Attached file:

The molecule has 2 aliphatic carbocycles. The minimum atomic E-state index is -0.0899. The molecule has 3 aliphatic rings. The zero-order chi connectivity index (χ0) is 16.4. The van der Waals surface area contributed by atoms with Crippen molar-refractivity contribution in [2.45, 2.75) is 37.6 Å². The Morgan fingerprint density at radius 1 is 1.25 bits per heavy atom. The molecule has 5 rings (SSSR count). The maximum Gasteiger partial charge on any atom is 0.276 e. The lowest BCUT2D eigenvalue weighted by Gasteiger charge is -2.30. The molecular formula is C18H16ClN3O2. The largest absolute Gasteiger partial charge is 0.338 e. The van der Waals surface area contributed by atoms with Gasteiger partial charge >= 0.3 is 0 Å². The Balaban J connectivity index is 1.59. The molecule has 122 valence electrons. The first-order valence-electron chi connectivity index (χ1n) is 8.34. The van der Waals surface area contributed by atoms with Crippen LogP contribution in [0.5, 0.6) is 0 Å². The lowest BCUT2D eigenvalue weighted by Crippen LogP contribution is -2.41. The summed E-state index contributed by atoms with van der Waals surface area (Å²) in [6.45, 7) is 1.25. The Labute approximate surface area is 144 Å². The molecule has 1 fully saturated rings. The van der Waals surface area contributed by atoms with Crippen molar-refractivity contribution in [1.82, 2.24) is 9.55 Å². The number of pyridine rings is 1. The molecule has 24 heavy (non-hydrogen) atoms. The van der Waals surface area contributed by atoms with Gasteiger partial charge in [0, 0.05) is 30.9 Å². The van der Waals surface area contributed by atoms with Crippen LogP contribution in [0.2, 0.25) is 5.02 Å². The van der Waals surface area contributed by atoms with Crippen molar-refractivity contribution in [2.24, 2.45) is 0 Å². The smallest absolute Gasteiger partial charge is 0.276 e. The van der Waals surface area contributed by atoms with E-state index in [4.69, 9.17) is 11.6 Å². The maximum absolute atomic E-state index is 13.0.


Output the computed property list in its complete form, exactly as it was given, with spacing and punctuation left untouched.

The molecule has 2 aliphatic carbocycles. The minimum atomic E-state index is -0.0899. The molecule has 3 aliphatic rings. The zero-order chi connectivity index (χ0) is 16.4. The van der Waals surface area contributed by atoms with Crippen molar-refractivity contribution in [2.45, 2.75) is 37.6 Å². The Morgan fingerprint density at radius 1 is 1.25 bits per heavy atom. The molecule has 5 rings (SSSR count). The maximum Gasteiger partial charge on any atom is 0.276 e. The lowest BCUT2D eigenvalue weighted by Gasteiger charge is -2.30. The molecular formula is C18H16ClN3O2. The largest absolute Gasteiger partial charge is 0.338 e. The van der Waals surface area contributed by atoms with Gasteiger partial charge >= 0.3 is 0 Å². The Balaban J connectivity index is 1.59. The molecule has 122 valence electrons. The first-order valence-electron chi connectivity index (χ1n) is 8.34. The van der Waals surface area contributed by atoms with Crippen LogP contribution in [0.5, 0.6) is 0 Å². The lowest BCUT2D eigenvalue weighted by Crippen LogP contribution is -2.41. The summed E-state index contributed by atoms with van der Waals surface area (Å²) in [6.45, 7) is 1.25. The Labute approximate surface area is 144 Å². The molecule has 1 fully saturated rings. The van der Waals surface area contributed by atoms with Crippen molar-refractivity contribution in [1.82, 2.24) is 9.55 Å². The number of pyridine rings is 1. The molecule has 24 heavy (non-hydrogen) atoms. The van der Waals surface area contributed by atoms with Gasteiger partial charge in [0, 0.05) is 30.9 Å². The van der Waals surface area contributed by atoms with Crippen LogP contribution in [0.2, 0.25) is 5.02 Å². The van der Waals surface area contributed by atoms with Crippen molar-refractivity contribution in [2.24, 2.45) is 0 Å². The smallest absolute Gasteiger partial charge is 0.276 e. The van der Waals surface area contributed by atoms with E-state index in [4.69, 9.17) is 11.6 Å². The maximum absolute atomic E-state index is 13.0.